Sunday, 14 February 2016

John Dee at the Royal College of Physicians

The Private Library of John Dee

A free exhibition!  Here is where I went on Saturday.  The exhibition runs until 29th July.

First, a word or two about the venue. It's at the Royal College of Physicians' building, opposite Regents' Park.  A 1960's concrete grey, designed by Sir Denys Lasdun (who also designed the National Theatre, South Bank).  Most would say it's ugly, and out of place among its tall, creamy Regency neighbours.  However it is now Grade I listed. 

The College as an institution was founded in 1518 by Henry VIII, in the days of his early, youthful idealism, before he started beheading people and generally behaving like a tyrant.  It has its own coat of arms, and was originally in a different building, probably much more attractive.  This is the fifth building the College has used as its HQ.

Free tours of the Medicinal Garden take place on Wednesdays.  This exhibition is also open free from Mondays to Fridays, 9-5.  The Saturday openings are by appointment, with a lecture tour.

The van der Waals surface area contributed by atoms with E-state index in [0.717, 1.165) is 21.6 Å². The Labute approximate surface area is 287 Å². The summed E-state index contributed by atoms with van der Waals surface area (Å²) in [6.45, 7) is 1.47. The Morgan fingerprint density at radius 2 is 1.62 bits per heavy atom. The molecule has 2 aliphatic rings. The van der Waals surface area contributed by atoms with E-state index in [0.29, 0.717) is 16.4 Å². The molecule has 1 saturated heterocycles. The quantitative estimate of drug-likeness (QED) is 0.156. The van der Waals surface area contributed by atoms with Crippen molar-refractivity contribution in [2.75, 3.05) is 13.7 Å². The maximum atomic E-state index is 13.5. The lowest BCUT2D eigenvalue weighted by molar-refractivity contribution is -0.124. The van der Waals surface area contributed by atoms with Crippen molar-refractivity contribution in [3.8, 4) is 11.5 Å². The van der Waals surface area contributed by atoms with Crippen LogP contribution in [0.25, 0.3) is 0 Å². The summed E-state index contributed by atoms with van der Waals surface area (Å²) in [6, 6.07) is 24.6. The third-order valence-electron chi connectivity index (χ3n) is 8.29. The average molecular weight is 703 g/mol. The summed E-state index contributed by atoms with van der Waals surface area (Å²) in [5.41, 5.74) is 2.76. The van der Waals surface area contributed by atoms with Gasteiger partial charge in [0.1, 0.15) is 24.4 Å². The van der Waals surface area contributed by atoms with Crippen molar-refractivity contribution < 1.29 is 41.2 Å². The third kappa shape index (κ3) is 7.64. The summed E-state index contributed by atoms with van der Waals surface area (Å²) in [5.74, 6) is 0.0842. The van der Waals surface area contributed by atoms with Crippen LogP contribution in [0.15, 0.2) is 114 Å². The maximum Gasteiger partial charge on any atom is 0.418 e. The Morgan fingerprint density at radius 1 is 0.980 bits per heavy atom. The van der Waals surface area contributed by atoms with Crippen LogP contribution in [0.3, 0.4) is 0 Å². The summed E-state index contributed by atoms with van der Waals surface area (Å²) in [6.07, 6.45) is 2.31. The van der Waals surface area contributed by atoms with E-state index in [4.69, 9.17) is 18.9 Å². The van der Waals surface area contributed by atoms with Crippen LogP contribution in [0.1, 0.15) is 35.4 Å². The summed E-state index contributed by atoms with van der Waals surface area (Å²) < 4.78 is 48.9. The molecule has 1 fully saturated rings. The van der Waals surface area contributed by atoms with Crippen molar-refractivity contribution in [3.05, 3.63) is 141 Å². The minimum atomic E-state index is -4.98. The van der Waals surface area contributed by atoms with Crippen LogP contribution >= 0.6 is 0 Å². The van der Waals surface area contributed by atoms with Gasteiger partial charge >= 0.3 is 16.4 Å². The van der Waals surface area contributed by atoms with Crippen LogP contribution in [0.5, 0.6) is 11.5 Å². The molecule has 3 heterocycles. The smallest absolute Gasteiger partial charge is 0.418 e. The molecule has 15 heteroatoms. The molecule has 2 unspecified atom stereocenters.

The College owns more than 100 volumes that were stolen from John Dee when he went abroad in 1583, leaving his house and library in the care of his brother-in-law.  This was devastating to Dee, and although he recovered some of the books, many remained lost.  His library had, at its height, contained over 3,000 volumes.

The books in the exhibition eventually passed into the hands of the College by donation from the family of the Marquis of Dorchester, after the latter's death in 1680.

The exhibition has also sourced artefacts associated with Dee from the British Museum and the Science Museum.

Dee was a multi-faceted mind, a genius who pioneered early mathematics, navigation, and astrology.  He is most famous for being a "magician", who spent much of his life in search of the "Philosopher's Stone" which would turn base metal into gold.

Favoured by Queen Elizabeth, to whom he acted as court astrologer, he died in poverty during the reign of her successor, James I.  James I was noted for hostility towards "magic", having written a book attacking witchcraft, and introduced statutes demonising "witches".                       

Books were stored with the pages facing outwards
The exhibition curator, Katie Birkwood, gave excellent and comprehensive talk, and answered many detailed questions afterwards.

This was a most exciting opportunity to connect with the past.